|US8431816||Apr 22, 2011||Apr 30, 2013||The Trustees Of Boston College||Apparatus and methods for solar energy conversion using nanoscale cometal structures|
|US8660637||Jan 24, 2012||Feb 25, 2014||Boston Scientific Scimed, Inc.||Miniature spectrometer|
|US20010003800 *||Sep 2, 1997||Jun 14, 2001||Steven J. Frank||Interventional photonic energy emitter system|
|US20020115918 *||Dec 13, 2001||Aug 22, 2002||Crowley Robert J.||Miniature spectrometer|
|US20050190805 *||Jun 24, 2004||Sep 1, 2005||Scripsick Michael P.||Doped stoichiometric lithium niobate and lithium tantalate for self-frequency conversion lasers|
|US20080248942 *||Apr 3, 2008||Oct 9, 2008||Borrelli Nicholas F||Porous phosphorous glass compositions|
|US20090287137 *||Apr 15, 2009||Nov 19, 2009||Boston Scientific Corporation||Mucosal ablation|
|U.S. Classification||372/22, 372/40, 385/141, 369/145|
|International Classification||H01S3/16, G02F1/355, H01S3/109, G02F1/37, H01S3/17|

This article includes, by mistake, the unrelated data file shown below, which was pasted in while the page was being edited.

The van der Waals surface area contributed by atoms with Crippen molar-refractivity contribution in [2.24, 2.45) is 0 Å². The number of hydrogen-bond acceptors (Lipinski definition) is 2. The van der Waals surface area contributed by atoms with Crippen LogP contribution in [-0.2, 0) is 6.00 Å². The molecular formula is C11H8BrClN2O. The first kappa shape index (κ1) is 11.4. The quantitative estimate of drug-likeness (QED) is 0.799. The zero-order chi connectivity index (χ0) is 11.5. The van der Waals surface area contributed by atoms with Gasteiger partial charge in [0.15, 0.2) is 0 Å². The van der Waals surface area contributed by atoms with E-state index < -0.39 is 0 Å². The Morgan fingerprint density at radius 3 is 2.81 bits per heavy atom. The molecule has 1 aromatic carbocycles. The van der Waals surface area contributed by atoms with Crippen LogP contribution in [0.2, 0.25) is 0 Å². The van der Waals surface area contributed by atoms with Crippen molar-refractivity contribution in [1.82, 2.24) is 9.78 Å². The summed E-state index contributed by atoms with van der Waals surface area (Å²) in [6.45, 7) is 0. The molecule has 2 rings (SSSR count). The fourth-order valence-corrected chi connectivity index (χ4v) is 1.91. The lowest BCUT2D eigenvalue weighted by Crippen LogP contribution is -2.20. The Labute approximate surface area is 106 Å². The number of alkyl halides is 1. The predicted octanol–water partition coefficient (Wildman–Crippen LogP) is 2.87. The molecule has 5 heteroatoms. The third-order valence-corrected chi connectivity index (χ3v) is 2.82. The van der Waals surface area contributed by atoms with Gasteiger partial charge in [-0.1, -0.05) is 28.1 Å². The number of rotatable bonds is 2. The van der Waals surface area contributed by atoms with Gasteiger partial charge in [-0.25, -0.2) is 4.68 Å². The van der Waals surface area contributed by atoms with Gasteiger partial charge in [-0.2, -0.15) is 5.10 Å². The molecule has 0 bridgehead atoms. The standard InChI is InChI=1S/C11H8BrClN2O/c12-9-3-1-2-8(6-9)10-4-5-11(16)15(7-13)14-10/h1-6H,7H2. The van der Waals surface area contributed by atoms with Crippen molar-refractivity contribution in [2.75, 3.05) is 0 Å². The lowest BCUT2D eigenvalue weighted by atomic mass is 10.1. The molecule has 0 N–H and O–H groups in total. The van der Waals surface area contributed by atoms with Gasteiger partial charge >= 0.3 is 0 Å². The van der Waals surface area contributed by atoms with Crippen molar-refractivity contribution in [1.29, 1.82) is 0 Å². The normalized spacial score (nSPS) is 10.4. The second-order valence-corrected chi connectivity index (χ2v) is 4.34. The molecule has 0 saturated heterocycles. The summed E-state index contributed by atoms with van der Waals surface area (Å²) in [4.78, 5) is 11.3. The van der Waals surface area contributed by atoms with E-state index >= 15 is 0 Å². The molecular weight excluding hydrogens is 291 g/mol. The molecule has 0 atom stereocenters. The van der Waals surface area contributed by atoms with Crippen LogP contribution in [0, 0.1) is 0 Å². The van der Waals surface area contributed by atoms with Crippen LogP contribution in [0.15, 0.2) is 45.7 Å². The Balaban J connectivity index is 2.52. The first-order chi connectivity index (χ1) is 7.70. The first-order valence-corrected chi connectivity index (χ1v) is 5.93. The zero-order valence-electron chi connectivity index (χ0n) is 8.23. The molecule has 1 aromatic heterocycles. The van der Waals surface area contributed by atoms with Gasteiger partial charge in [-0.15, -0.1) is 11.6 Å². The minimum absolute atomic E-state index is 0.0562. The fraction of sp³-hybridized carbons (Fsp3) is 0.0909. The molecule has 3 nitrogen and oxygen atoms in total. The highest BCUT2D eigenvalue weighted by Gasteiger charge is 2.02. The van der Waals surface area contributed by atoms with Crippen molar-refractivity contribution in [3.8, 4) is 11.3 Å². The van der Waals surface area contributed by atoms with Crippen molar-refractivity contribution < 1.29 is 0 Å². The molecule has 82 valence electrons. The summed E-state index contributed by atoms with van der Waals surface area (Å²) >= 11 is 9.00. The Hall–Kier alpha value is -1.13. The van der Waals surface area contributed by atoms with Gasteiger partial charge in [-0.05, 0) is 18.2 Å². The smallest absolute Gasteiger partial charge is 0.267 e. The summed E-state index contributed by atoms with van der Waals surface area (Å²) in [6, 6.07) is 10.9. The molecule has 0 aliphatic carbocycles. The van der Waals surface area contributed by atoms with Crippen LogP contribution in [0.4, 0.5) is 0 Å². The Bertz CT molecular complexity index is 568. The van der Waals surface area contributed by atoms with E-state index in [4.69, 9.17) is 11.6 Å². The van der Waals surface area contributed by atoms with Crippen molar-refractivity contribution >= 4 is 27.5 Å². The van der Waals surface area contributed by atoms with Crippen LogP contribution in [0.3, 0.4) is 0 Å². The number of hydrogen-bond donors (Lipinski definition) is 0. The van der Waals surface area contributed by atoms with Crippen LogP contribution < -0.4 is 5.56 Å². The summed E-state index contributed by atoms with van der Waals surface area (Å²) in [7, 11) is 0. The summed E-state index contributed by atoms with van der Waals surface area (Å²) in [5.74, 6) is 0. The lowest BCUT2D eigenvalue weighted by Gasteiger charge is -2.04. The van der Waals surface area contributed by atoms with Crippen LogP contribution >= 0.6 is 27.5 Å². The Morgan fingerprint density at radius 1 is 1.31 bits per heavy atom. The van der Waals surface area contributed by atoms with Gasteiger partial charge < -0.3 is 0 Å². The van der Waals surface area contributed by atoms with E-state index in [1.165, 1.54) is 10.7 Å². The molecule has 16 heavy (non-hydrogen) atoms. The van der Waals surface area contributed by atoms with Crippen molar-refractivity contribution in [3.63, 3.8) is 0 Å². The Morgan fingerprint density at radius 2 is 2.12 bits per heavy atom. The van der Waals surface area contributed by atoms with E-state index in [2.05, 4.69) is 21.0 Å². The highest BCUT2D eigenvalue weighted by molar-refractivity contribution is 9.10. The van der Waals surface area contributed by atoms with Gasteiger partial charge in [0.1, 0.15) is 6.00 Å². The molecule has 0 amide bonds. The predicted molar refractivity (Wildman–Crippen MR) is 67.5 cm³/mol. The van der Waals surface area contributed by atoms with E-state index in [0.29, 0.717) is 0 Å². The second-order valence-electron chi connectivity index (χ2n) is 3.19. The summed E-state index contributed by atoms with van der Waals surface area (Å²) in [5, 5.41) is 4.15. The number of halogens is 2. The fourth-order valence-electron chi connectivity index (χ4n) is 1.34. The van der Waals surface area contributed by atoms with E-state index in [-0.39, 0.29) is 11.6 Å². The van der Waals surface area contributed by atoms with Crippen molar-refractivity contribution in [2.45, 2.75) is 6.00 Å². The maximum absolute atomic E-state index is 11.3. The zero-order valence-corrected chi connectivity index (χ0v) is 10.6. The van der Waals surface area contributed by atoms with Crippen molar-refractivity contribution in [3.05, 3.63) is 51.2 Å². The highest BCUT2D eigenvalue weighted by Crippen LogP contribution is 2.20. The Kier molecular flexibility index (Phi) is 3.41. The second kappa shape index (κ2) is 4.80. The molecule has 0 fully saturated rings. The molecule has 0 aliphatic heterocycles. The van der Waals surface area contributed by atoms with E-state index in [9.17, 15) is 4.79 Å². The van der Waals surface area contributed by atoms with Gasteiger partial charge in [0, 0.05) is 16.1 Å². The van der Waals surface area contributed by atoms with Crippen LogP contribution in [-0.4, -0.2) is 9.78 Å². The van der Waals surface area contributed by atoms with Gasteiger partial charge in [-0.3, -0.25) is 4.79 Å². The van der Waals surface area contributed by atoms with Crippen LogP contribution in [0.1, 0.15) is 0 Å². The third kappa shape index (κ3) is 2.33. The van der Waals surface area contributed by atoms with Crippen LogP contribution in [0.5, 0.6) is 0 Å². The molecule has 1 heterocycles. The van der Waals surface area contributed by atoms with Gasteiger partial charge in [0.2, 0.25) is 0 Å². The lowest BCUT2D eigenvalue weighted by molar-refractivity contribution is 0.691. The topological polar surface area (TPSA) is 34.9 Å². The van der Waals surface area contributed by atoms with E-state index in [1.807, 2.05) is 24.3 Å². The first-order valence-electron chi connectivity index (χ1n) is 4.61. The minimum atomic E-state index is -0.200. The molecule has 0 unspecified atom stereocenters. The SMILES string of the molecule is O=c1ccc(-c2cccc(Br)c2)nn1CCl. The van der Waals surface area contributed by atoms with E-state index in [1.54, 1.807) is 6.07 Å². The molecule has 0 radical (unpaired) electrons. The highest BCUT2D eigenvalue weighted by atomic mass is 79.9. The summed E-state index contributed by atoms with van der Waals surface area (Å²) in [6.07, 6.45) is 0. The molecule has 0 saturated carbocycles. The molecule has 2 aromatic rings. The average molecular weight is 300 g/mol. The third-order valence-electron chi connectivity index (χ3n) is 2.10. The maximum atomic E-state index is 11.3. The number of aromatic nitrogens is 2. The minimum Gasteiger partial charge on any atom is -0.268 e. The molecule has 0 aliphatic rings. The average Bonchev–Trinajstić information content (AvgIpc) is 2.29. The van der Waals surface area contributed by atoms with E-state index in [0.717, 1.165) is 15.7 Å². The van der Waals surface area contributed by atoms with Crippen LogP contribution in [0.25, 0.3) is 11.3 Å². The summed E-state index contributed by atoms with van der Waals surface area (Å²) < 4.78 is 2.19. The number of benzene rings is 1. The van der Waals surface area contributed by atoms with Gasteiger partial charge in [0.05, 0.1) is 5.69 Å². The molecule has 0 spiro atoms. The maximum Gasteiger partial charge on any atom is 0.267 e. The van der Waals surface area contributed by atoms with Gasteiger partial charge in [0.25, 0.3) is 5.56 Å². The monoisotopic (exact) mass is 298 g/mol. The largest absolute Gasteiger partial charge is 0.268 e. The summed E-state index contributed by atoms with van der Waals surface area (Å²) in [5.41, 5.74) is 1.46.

|Cooperative Classification||G02F1/37, H01S3/1603, H01S3/17, H01S3/1095, H01S3/109, G02F1/3558, G02F1/3555|
|European Classification||H01S3/109, H01S3/17, G02F1/355G|
|Nov 10, 1993||AS||Assignment|
Owner name: INTELLECTUAL PROPERTY DEVELOPMENT ASSOCIATES OF CO
Free format text: ASSIGNMENT OF ASSIGNORS INTEREST;ASSIGNOR:LAWANDY, NABIL M.;REEL/FRAME:006853/0360
Effective date: 19931022
|Feb 8, 1994||PA||Patent available for license or sale|
|Mar 8, 1994||PA||Patent available for license or sale|
|Apr 12, 1994||PA||Patent available for license or sale|
|Jan 31, 1997||FPAY||Fee payment|
Year of fee payment: 4
|Feb 27, 2001||REMI||Maintenance fee reminder mailed|
|Aug 5, 2001||LAPS||Lapse for failure to pay maintenance fees|
|Oct 9, 2001||FP||Expired due to failure to pay maintenance fee|
Effective date: 20010803